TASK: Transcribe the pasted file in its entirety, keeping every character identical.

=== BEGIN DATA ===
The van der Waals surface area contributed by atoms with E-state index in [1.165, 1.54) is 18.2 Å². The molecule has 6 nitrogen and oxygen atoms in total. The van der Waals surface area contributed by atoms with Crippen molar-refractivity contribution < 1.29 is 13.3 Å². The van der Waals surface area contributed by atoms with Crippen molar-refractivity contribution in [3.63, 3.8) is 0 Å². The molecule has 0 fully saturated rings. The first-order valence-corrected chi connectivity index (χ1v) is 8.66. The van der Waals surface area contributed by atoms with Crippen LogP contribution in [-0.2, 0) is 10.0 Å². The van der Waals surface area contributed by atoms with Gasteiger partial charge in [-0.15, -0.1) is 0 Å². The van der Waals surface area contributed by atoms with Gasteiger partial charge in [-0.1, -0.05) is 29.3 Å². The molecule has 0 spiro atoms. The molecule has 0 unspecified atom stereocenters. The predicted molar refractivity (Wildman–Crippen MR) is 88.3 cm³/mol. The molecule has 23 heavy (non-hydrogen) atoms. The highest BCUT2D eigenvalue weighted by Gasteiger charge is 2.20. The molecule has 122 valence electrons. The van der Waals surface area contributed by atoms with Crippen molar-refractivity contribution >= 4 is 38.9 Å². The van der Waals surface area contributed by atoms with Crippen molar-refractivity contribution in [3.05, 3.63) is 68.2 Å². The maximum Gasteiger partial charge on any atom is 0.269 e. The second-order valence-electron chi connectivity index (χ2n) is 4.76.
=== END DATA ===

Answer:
The van der Waals surface area contributed by atoms with E-state index in [1.165, 1.54) is 18.2 Å². The molecule has 6 nitrogen and oxygen atoms in total. The van der Waals surface area contributed by atoms with Crippen molar-refractivity contribution < 1.29 is 13.3 Å². The van der Waals surface area contributed by atoms with Crippen molar-refractivity contribution in [3.63, 3.8) is 0 Å². The molecule has 0 fully saturated rings. The first-order valence-corrected chi connectivity index (χ1v) is 8.66. The van der Waals surface area contributed by atoms with Crippen LogP contribution in [-0.2, 0) is 10.0 Å². The van der Waals surface area contributed by atoms with Gasteiger partial charge in [-0.15, -0.1) is 0 Å². The van der Waals surface area contributed by atoms with Gasteiger partial charge in [-0.1, -0.05) is 29.3 Å². The molecule has 0 spiro atoms. The molecule has 0 unspecified atom stereocenters. The predicted molar refractivity (Wildman–Crippen MR) is 88.3 cm³/mol. The molecule has 23 heavy (non-hydrogen) atoms. The highest BCUT2D eigenvalue weighted by Gasteiger charge is 2.20. The molecule has 122 valence electrons. The van der Waals surface area contributed by atoms with Crippen molar-refractivity contribution >= 4 is 38.9 Å². The van der Waals surface area contributed by atoms with Crippen molar-refractivity contribution in [3.05, 3.63) is 68.2 Å². The maximum Gasteiger partial charge on any atom is 0.269 e. The second-order valence-electron chi connectivity index (χ2n) is 4.76.